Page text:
Apparaît dans la collection : Nexus Trimester - 2016 - Inference Problems Theme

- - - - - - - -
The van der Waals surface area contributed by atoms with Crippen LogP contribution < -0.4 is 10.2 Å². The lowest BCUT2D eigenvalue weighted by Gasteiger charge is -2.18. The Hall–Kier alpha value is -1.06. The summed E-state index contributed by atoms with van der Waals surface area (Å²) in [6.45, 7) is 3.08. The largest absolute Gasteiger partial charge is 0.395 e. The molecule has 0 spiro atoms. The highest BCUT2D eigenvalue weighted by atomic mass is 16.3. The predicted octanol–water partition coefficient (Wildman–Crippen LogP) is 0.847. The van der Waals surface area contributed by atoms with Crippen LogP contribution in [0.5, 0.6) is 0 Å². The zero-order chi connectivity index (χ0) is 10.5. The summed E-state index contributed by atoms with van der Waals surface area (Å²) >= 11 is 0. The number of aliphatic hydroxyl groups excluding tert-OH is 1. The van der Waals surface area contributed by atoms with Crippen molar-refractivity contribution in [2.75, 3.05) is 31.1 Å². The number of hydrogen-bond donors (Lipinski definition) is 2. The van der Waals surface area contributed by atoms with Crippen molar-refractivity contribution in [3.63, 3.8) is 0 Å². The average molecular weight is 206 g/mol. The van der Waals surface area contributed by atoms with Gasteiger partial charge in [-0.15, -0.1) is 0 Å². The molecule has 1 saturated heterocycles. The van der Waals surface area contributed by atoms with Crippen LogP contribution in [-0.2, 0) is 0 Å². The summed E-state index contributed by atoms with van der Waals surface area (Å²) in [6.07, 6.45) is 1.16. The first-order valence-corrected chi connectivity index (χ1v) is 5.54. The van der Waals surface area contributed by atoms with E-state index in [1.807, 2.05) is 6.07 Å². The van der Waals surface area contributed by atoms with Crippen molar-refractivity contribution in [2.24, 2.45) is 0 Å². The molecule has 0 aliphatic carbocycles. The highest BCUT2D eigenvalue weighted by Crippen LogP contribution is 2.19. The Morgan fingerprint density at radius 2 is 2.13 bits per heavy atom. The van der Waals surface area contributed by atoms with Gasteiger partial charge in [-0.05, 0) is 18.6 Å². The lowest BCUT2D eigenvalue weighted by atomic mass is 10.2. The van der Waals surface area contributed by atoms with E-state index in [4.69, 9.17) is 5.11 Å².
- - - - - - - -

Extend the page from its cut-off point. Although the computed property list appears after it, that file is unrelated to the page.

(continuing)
Sampling from various kinds of distributions is an issue of paramount importance in statistics since it is often the key ingredient for constructing estimators, test procedures or confidence intervals. In many situations, the exact sampling from a given distribution is impossible or computationally expensive and, therefore, one needs to resort to approximate sampling strategies. However, there is no well-developed theory providing meaningful nonasymptotic guarantees for the approximate sampling procedures, especially in the high-dimensional problems. In this talk, we present some recent advances in this direction by focusing on the problem of sampling from a multivariate distribution having a smooth and log-concave density. We establish nonasymptotic bounds for the error of approximating the true distribution by the one obtained by the Langevin Monte Carlo method and its variants. The computational complexity of the resulting sampling method will be discussed along with the main steps of the proof of the central result.